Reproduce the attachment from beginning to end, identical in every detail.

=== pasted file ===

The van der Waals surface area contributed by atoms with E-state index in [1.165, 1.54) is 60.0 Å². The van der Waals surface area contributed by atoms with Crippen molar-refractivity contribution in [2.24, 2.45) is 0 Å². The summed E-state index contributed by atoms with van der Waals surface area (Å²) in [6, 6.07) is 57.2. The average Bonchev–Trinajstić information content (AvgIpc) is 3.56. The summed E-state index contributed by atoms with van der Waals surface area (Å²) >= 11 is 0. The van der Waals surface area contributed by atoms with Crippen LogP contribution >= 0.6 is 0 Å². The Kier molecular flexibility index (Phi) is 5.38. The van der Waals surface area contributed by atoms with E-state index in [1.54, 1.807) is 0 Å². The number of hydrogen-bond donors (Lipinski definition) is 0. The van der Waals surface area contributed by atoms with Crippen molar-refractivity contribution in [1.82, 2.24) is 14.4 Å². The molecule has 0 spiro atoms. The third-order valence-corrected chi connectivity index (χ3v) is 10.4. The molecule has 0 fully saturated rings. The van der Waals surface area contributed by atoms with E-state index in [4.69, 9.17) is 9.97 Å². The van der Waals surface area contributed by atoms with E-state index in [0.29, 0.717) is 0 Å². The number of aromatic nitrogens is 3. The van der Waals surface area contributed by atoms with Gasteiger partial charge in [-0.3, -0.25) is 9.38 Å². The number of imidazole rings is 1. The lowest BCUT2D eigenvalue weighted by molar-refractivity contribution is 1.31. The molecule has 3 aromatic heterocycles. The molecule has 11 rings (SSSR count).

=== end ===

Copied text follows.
The van der Waals surface area contributed by atoms with E-state index in [1.165, 1.54) is 60.0 Å². The van der Waals surface area contributed by atoms with Crippen molar-refractivity contribution in [2.24, 2.45) is 0 Å². The summed E-state index contributed by atoms with van der Waals surface area (Å²) in [6, 6.07) is 57.2. The average Bonchev–Trinajstić information content (AvgIpc) is 3.56. The summed E-state index contributed by atoms with van der Waals surface area (Å²) >= 11 is 0. The van der Waals surface area contributed by atoms with Crippen LogP contribution >= 0.6 is 0 Å². The Kier molecular flexibility index (Phi) is 5.38. The van der Waals surface area contributed by atoms with E-state index in [1.54, 1.807) is 0 Å². The number of hydrogen-bond donors (Lipinski definition) is 0. The van der Waals surface area contributed by atoms with Crippen molar-refractivity contribution in [1.82, 2.24) is 14.4 Å². The molecule has 0 spiro atoms. The third-order valence-corrected chi connectivity index (χ3v) is 10.4. The molecule has 0 fully saturated rings. The van der Waals surface area contributed by atoms with E-state index in [4.69, 9.17) is 9.97 Å². The van der Waals surface area contributed by atoms with E-state index in [0.29, 0.717) is 0 Å². The number of aromatic nitrogens is 3. The van der Waals surface area contributed by atoms with Gasteiger partial charge in [-0.3, -0.25) is 9.38 Å². The number of imidazole rings is 1. The lowest BCUT2D eigenvalue weighted by molar-refractivity contribution is 1.31. The molecule has 3 aromatic heterocycles. The molecule has 11 rings (SSSR count).